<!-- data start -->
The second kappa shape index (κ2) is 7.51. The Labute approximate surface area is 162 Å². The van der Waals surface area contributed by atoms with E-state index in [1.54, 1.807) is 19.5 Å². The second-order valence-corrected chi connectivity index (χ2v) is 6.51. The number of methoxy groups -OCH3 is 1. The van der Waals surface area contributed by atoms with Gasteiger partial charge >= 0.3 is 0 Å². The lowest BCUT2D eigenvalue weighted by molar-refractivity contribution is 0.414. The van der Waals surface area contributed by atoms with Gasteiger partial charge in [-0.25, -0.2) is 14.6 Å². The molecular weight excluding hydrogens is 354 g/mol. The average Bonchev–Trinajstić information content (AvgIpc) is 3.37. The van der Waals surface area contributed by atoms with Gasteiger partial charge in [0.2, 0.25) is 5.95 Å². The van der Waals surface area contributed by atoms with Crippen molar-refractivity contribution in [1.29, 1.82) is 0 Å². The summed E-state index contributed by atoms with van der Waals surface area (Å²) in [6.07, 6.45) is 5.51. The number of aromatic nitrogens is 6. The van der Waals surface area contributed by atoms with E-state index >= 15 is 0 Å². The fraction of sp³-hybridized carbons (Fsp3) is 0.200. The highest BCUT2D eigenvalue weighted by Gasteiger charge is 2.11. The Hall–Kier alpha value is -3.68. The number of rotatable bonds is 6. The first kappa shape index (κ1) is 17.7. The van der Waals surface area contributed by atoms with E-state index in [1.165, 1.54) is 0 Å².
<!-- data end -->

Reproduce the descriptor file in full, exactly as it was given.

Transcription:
The second kappa shape index (κ2) is 7.51. The Labute approximate surface area is 162 Å². The van der Waals surface area contributed by atoms with E-state index in [1.54, 1.807) is 19.5 Å². The second-order valence-corrected chi connectivity index (χ2v) is 6.51. The number of methoxy groups -OCH3 is 1. The van der Waals surface area contributed by atoms with Gasteiger partial charge >= 0.3 is 0 Å². The lowest BCUT2D eigenvalue weighted by molar-refractivity contribution is 0.414. The van der Waals surface area contributed by atoms with Gasteiger partial charge in [-0.25, -0.2) is 14.6 Å². The molecular weight excluding hydrogens is 354 g/mol. The average Bonchev–Trinajstić information content (AvgIpc) is 3.37. The van der Waals surface area contributed by atoms with Gasteiger partial charge in [0.2, 0.25) is 5.95 Å². The van der Waals surface area contributed by atoms with Crippen molar-refractivity contribution in [1.29, 1.82) is 0 Å². The summed E-state index contributed by atoms with van der Waals surface area (Å²) in [6.07, 6.45) is 5.51. The number of aromatic nitrogens is 6. The van der Waals surface area contributed by atoms with E-state index >= 15 is 0 Å². The fraction of sp³-hybridized carbons (Fsp3) is 0.200. The highest BCUT2D eigenvalue weighted by Gasteiger charge is 2.11. The Hall–Kier alpha value is -3.68. The number of rotatable bonds is 6. The first kappa shape index (κ1) is 17.7. The van der Waals surface area contributed by atoms with E-state index in [1.165, 1.54) is 0 Å².